LORDSTOWN - Local elected officials are calling on natural gas and oil companies to find ways to muffle drill site lights and sounds without muffling their profits.
Acting in response to complaints from neighbors adjacent to the successful Kibler well, Weathersfield Township trustees and Trumbull County commissioners have asked Houston-based Halcon Resources to tone down deafening noise and bright lights as they plan for further natural gas drilling at the site on Brunstetter Road in Lordstown.
"We certainly extend our best wishes to you and your company as you look forward to drilling additional legs of the well on this property," trustees wrote in an Aug. 15 letter to Halcon. "As you contemplate this additional drilling, it is our hope that you will take additional steps to protect the peace and tranquillity of residents in the Westwood Lake Mobile Home Park."
Located just across the township line, residents of the mobile home park, in some cases, live less than 200 yards from the Kibler well. Pat McCrudden, who lives closest to the well, has complained frequently about the months of fluorescent lighting, deafening noise, increased traffic and the smell of petroleum during the drilling and hydraulic fracturing process.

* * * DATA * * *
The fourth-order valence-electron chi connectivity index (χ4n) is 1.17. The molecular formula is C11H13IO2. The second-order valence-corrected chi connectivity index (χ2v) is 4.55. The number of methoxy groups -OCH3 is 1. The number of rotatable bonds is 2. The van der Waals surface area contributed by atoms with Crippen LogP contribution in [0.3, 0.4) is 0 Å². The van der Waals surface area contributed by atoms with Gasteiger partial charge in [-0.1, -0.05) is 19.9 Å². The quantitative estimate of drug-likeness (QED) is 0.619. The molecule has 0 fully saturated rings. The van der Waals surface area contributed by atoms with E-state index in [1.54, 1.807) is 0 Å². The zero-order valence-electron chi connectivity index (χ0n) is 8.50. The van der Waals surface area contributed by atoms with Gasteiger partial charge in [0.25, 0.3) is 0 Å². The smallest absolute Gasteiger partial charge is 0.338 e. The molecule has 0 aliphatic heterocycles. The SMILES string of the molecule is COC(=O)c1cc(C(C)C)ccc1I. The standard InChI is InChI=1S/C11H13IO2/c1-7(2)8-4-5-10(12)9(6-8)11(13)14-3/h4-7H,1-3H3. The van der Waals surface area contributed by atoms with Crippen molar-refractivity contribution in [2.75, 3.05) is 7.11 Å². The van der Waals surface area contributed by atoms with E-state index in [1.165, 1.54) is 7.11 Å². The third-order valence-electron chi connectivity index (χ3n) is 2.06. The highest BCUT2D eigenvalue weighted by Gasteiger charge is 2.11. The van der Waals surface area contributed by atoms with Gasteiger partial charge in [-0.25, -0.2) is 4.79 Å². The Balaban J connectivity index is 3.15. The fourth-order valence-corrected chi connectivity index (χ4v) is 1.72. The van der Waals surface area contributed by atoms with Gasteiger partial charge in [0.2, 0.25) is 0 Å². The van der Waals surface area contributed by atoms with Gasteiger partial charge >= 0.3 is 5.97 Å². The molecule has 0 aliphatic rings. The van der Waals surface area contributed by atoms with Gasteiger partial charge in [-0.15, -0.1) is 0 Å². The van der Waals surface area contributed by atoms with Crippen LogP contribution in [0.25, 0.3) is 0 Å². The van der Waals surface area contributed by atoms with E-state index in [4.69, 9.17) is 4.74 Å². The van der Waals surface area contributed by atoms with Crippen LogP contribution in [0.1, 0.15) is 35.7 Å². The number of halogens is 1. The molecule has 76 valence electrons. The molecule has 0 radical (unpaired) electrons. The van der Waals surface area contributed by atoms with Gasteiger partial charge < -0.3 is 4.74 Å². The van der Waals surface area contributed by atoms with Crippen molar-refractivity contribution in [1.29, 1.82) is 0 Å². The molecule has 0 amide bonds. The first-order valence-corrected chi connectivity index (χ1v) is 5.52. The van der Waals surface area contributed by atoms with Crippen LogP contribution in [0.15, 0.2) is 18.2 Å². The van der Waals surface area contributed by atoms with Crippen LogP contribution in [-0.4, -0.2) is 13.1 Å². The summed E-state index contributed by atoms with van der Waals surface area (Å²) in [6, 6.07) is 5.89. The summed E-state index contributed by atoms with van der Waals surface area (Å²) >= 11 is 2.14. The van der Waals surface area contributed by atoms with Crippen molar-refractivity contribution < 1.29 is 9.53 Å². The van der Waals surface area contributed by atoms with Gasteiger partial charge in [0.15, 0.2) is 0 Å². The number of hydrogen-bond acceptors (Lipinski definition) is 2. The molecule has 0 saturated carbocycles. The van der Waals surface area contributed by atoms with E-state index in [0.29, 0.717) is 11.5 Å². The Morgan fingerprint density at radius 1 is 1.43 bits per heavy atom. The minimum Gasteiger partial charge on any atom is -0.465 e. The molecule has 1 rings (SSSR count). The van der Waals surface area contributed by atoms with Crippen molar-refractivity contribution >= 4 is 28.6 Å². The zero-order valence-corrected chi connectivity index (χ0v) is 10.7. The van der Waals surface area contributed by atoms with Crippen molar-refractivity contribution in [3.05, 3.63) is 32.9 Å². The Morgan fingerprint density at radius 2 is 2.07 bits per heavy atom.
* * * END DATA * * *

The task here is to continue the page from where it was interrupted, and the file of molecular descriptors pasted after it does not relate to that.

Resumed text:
"They never should have been able to put it there with 335 homes in a highly concentrated area. Most of us are older and retirees. This is my retirement home," McCrudden said.
She was among a group of residents and other opponents of hydraulic fracturing that recently brought their plea to the commissioners, trustees and other state elected officials.
"We want sound barriers. That's an absolute must. We have to have that. We want re-directed lights. For months we had lights shining right in our properties. We put poster board up on the windows, garbage bags, and it's still like daylight."
She also said she would like to see noise and pollution monitors installed. "We want to know what's in the air that we are breathing, and we think we are well within our rights to ask for this."
In their letter to Halcon, trustees H. Gilson Blair, Steven Gerberry and Marvin McBride suggested redirecting lights to the cornfield rather than the nearby homes and installing some form of sound barrier.
Trumbull Commissioner Frank Fuda said he also took time to meet with residents and has made a similar request to Halcon via other county officials who meet more frequently with Halcon representatives.
In response to questions about the issue, Halcon's local spokesman Vince Bevacqua declined to discuss specific upcoming projects but said the concerns will be taken into account.
"If Halcon develops other wells in the area, the company is committed to being a good neighbor and doing its best to minimize any disruptions for the neighbors," Bevacqua said.